The Art of
ASSEMBLY LANGUAGE PROGRAMMING

Chapter Twenty (Part 5)

Table of Content

Chapter Twenty (Part 7) 

CHAPTER TWENTY:
THE PC KEYBOARD (Part 6)
20.7 - Simulating Keystrokes
20.7.1 - Stuffing Characters in the Type Ahead Buffer
20.7.2 - Using the 80x86 Trace Flag to Simulate IN AL 60H Instructions
20.7 Simulating Keystrokes

At one point or another you may want to write a program that passes keystrokes on to another application. For example you might want to write a keyboard macro TSR that lets you capture certain keys on the keyboard and send a sequence of keys through to some underlying application. Perhaps you'll want to program an entire string of characters on a normally unused keyboard sequence (e.g. ctrl-up or ctrl-down). In any case your program will use some technique to pass characters to a foreground application. There are three well-known techniques for doing this: store the scan/ASCII code directly in the keyboard buffer use the 80x86 trace flag to simulate in al 60h instructions or program the on-board 8042 microcontroller to transmit the scan code for you. The next three sections describe these techniques in detail.

20.7.1 Stuffing Characters in the Type Ahead Buffer

Perhaps the easiest way to insert keystrokes into an application is to insert them directly into the system's type ahead buffer. Most modern BIOSes provide an int 16h function to do this (see "The Keyboard BIOS Interface"). Even if your system does not provide this function it is easy to write your own code to insert data in the system type ahead buffer; or you can copy the code from the int 16h handler provided earlier in this chapter.

The nice thing about this approach is that you can deal directly with ASCII characters (at least for those key sequences that are ASCII). You do not have to worry about sending shift up and down codes around the scan code for tn "A" so you can get an upper case "A" you need only insert 1E41h into the buffer. In fact most programs ignore the scan code so you can simply insert 0041h into the buffer and almost any application will accept the funny scan code of zero.

The major drawback to the buffer insertion technique is that many (popular) applications bypass DOS and BIOS when reading the keyboard. Such programs go directly to the keyboard's port (60h) to read their data. As such shoving scan/ASCII codes into the type ahead buffer will have no effect. Ideally you would like to stuff a scan code directly into the keyboard controller chip and have it return that scan code as though someone actually pressed that key. Unfortunately there is no universally compatible way to do this. However there are some close approximations keep reading...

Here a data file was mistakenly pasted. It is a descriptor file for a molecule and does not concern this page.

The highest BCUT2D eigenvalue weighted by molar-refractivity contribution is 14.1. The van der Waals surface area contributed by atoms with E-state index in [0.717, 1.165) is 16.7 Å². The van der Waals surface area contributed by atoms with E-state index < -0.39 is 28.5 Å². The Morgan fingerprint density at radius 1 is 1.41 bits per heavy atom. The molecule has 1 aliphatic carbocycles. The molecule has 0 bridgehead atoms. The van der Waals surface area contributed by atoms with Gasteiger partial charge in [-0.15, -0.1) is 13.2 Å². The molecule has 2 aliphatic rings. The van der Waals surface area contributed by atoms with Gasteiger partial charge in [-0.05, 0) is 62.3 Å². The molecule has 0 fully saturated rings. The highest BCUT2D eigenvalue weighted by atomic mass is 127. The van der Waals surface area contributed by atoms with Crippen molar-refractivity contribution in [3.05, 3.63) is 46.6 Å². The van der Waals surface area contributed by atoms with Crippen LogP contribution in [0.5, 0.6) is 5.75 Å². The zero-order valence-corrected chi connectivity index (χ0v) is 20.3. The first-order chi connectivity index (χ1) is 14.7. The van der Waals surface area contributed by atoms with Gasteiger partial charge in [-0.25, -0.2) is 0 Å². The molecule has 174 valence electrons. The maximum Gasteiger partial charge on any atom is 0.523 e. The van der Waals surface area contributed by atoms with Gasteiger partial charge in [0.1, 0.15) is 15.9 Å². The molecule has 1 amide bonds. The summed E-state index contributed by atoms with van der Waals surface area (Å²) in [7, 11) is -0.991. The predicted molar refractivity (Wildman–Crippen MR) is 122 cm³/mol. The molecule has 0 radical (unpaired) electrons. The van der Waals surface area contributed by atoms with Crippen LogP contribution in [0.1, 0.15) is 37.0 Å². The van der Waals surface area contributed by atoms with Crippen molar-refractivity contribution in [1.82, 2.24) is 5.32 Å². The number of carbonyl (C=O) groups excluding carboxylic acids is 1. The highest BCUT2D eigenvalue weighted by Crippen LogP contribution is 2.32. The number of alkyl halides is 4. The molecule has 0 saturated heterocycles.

20.7.2 Using the 80x86 Trace Flag to Simulate IN AL 60H Instructions

One way to deal with applications that access the keyboard hardware directly is to simulate the 80x86 instruction set. For example suppose we were able to take control of the int 9 interrupt service routine and execute each instruction under our control. We could choose to let all instructions except the in instruction execute normally. Upon encountering an in instruction (that the keyboard ISR uses to read the keyboard data) we check to see if it is accessing port 60h. If so we simply load the al register with the desired scan code rather than actually execute the in instruction. It is also important to check for the out instruction since the keyboard ISR will want to send and EOI signal to the 8259A PIC after reading the keyboard data we can simply ignore out instructions that write to port 20h.

The only difficult part is telling the 80x86 to pass control to our routine when encountering certain instructions (like in and out) and to execute other instructions normally. While this is not directly possible in real mode there is a close approximation we can make. The 80x86 CPUs provide a trace flag that generates an exception after the execution of each instruction. Normally debuggers use the trace flag to single step through a program. However by writing our own exception handler for the trace exception we can gain control of the machine between the execution of every instruction. Then we can look at the opcode of the next instruction to execute. If it is not an in or out instruction we can simply return and execute the instruction normally. If it is an in or out instruction we can determine the I/O address and decide whether to simulate or execute the instruction.